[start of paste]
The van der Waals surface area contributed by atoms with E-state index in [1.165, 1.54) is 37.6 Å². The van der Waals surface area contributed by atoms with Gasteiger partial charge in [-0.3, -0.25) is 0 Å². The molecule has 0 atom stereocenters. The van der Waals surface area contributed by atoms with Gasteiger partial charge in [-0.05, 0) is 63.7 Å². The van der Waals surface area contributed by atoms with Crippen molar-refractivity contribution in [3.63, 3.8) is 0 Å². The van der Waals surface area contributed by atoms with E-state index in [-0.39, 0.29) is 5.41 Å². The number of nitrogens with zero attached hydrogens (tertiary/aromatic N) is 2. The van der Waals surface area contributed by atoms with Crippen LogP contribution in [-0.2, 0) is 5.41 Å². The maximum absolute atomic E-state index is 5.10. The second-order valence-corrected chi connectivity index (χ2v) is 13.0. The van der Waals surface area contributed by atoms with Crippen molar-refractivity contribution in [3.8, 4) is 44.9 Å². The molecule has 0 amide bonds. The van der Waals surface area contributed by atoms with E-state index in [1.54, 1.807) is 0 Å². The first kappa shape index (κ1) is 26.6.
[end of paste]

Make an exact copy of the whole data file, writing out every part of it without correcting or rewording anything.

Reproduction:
The van der Waals surface area contributed by atoms with E-state index in [1.165, 1.54) is 37.6 Å². The van der Waals surface area contributed by atoms with Gasteiger partial charge in [-0.3, -0.25) is 0 Å². The molecule has 0 atom stereocenters. The van der Waals surface area contributed by atoms with Gasteiger partial charge in [-0.05, 0) is 63.7 Å². The van der Waals surface area contributed by atoms with Crippen molar-refractivity contribution in [3.63, 3.8) is 0 Å². The van der Waals surface area contributed by atoms with E-state index in [-0.39, 0.29) is 5.41 Å². The number of nitrogens with zero attached hydrogens (tertiary/aromatic N) is 2. The van der Waals surface area contributed by atoms with Crippen LogP contribution in [-0.2, 0) is 5.41 Å². The maximum absolute atomic E-state index is 5.10. The second-order valence-corrected chi connectivity index (χ2v) is 13.0. The van der Waals surface area contributed by atoms with Crippen molar-refractivity contribution in [3.8, 4) is 44.9 Å². The molecule has 0 amide bonds. The van der Waals surface area contributed by atoms with E-state index in [1.54, 1.807) is 0 Å². The first kappa shape index (κ1) is 26.6.